On April 22, 2002 Nicole was diagnosed with metastatic Ewing Sarcoma (bone cancer). Her results showed she had a tumor located in L2 and L3 of the spine, cancer of the lung, right arm and left ankle. Nicole was immediately sent to Children’s Hospital of Philadelphia where she was further diagnosed and began treatments. She went through 3 months of chemo, 17 treatments of radiation, 4 days of stem cell harvesting, two stem cell transplants and 6 months in isolation. Nicole was not supposed to return back to school until August of 2003. She proved them wrong!
During her treatments Nicole never asked why me, but instead took the challenge on as she would any opponent she played in field hockey or basketball. She constantly told doctors the opposite of what they said. For instance, she was told she would have to have surgery to remove any part of the tumor after the initial treatment. She told them that she would not need the surgery, she was right. The doctors told Nicole that each stem-cell transplant would take 4-6 weeks, Nicole said no, and she was done in 2-weeks each time. Nicole was told that she would not be able to return to school until August of 2003, again Nicole said no, and was back by April 14, 2003, her birthday.
During her battle, Nicole continued to be concerned about kids that she saw at Children’s Hospital of Philadelphia. During her stays and visits Nicole talked to kids about procedures, purchased stuffed animals for other sick children and gave nurses ideas on how to help other patients take medications and deal with side effects that come with treatments.
During her hospitalization Nicole continued her school work. During her stem-cell transplants Nicole would complete assignments with a bucket by her side. She never missed a beat during her homework or rehab even with the nasty side effects. She never missed a homework assignment, did not have a grade below a B and even made the honor role. Her ability to stay up with her work and keep good grades allowed her to run and win the position of vice president of her class.
After going back to school in April, Nicole got right back into the swing of things by coaching an elementary school basketball team. She took this opportunity not only to educate kids on the finer points of basketball, but on what it’s like to live with cancer. During the summer, her middle school basketball coach asked Nicole to help coach the summer league team. She surprised everyone by winning her first game.
Nicole began preparing for the fall season by doing pool work and bike work. In late June she found out that her cancer had returned and that options were limited. This seemed only to intensify her determination and with her FAITH in God and the help of her field hockey coaches, athletic director, Nicole was able to practice and play throughout the season.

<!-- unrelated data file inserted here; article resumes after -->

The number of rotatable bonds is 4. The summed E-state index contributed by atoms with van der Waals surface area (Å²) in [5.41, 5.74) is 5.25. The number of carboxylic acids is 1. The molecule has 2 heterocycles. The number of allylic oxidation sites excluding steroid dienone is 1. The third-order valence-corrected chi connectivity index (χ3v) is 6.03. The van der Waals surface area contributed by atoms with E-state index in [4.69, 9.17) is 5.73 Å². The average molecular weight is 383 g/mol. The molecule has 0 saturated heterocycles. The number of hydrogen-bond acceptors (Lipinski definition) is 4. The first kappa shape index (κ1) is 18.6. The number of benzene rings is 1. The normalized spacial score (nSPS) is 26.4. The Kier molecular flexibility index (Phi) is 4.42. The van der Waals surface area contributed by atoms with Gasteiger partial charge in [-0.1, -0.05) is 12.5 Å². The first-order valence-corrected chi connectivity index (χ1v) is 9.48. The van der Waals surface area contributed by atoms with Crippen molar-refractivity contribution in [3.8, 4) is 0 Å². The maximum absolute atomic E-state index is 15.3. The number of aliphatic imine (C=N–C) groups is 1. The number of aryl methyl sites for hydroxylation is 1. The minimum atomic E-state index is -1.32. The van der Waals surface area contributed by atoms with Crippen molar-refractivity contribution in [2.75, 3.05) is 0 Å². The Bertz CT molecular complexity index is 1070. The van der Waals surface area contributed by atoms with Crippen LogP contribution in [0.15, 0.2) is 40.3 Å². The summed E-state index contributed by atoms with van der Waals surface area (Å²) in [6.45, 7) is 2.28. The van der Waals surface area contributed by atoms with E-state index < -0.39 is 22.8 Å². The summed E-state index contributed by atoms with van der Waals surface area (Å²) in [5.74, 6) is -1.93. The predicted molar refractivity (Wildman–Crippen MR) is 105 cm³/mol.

Nicole took this opportunity to get field hockey teams in the Lehigh Valley to help her raise money to help purchase ICEE machines for hospitals that treat children with cancer. During her treatments, Nicole found that this cold substance helps break up the mucousititis, helps relieve pain associated with mouth sores, and helps keep medication down, and is one of the only things that stay down. By the end of the 2003 field hockey season over $15,000.00 dollars was raised. As of today, ICEE machines have been placed in Children's Hospitals to support those children battling cancer.
In October Nicole was honored by the booster club with the courage award for her battle against cancer and in November she was honored at the Thanksgiving game pep-rally for her fundraising achievements. Matt Brown, Saucon Valley’s Varsity Boys’ Basketball Coach, presented Nicole with the autographed League Championship basketball for the courage she had demonstrated to him and his team.
Nicole even went back to the hardwood that winter. After several weeks of practice, her varsity coach was concerned with the number of illnesses on the team and her low immune system. She continued to go to the games and support her teammates even when she was not feeling her best. In May of 2004 Nicole lost her courageous battle with cancer and true to her statement “She was not going to be a statistic to cancer” but she became light of HOPE for other children who have to battle cancer.
If you tell Nicole she is a hero she will nod no, and say she is just someone trying to make a positive difference and that’s what everyone should do “We are all Angels in disguise with God given talents to make a difference in the lives of others less fortunate”.
On May 3, 2004 Nicole lost her battle to cancer but she left a legacy, the Angel 34 Foundation. Nicole set up her foundation so "Every Child Would Have Their Own Angel During Their Battle with Cancer". Go to www.angel34.org to learn more about Nicole and the Angel 34 Foundation and how you can support children battling cancer. Nicole believed that we are all Angels in Disguise with God given talents to make a difference in the lives less fortunate." Be that Angel in Disguise and make a donation to support St. Baldrick's and cancer research.